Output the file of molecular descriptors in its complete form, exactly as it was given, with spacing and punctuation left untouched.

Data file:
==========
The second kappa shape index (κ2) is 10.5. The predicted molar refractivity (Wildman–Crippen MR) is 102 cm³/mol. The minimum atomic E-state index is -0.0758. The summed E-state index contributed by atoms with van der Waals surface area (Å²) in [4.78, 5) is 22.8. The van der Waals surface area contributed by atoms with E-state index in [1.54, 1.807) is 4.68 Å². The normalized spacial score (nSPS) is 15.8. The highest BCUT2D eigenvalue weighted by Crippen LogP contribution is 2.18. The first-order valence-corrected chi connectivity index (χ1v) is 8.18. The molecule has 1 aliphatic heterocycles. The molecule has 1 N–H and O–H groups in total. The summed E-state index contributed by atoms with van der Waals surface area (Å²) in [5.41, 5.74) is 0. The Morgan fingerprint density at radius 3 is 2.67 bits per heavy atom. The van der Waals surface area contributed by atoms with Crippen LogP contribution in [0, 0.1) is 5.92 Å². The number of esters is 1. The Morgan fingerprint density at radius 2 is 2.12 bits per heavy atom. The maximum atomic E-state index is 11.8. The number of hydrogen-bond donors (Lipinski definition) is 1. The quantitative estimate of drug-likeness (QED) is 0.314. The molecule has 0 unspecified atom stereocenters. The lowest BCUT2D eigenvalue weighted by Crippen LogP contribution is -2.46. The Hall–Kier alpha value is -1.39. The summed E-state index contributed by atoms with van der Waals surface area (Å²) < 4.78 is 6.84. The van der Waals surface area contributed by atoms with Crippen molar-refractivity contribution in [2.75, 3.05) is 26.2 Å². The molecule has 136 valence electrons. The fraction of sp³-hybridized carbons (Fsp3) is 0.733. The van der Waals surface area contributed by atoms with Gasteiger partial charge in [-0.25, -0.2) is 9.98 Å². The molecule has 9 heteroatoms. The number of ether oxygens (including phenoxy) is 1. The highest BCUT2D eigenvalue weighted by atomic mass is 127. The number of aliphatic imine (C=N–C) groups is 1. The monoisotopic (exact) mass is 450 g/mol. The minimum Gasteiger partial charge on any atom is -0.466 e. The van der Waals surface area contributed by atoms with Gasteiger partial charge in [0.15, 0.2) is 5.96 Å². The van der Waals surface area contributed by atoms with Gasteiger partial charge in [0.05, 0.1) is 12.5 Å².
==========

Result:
The second kappa shape index (κ2) is 10.5. The predicted molar refractivity (Wildman–Crippen MR) is 102 cm³/mol. The minimum atomic E-state index is -0.0758. The summed E-state index contributed by atoms with van der Waals surface area (Å²) in [4.78, 5) is 22.8. The van der Waals surface area contributed by atoms with E-state index in [1.54, 1.807) is 4.68 Å². The normalized spacial score (nSPS) is 15.8. The highest BCUT2D eigenvalue weighted by Crippen LogP contribution is 2.18. The first-order valence-corrected chi connectivity index (χ1v) is 8.18. The molecule has 1 aliphatic heterocycles. The molecule has 1 N–H and O–H groups in total. The summed E-state index contributed by atoms with van der Waals surface area (Å²) in [5.41, 5.74) is 0. The Morgan fingerprint density at radius 3 is 2.67 bits per heavy atom. The van der Waals surface area contributed by atoms with Crippen LogP contribution in [0, 0.1) is 5.92 Å². The number of esters is 1. The Morgan fingerprint density at radius 2 is 2.12 bits per heavy atom. The maximum atomic E-state index is 11.8. The number of hydrogen-bond donors (Lipinski definition) is 1. The quantitative estimate of drug-likeness (QED) is 0.314. The molecule has 0 unspecified atom stereocenters. The lowest BCUT2D eigenvalue weighted by Crippen LogP contribution is -2.46. The Hall–Kier alpha value is -1.39. The summed E-state index contributed by atoms with van der Waals surface area (Å²) < 4.78 is 6.84. The van der Waals surface area contributed by atoms with Crippen molar-refractivity contribution in [2.75, 3.05) is 26.2 Å². The molecule has 136 valence electrons. The fraction of sp³-hybridized carbons (Fsp3) is 0.733. The van der Waals surface area contributed by atoms with Gasteiger partial charge in [-0.25, -0.2) is 9.98 Å². The molecule has 9 heteroatoms. The number of ether oxygens (including phenoxy) is 1. The highest BCUT2D eigenvalue weighted by atomic mass is 127. The number of aliphatic imine (C=N–C) groups is 1. The monoisotopic (exact) mass is 450 g/mol. The minimum Gasteiger partial charge on any atom is -0.466 e. The van der Waals surface area contributed by atoms with Gasteiger partial charge in [0.15, 0.2) is 5.96 Å². The van der Waals surface area contributed by atoms with Gasteiger partial charge in [0.05, 0.1) is 12.5 Å².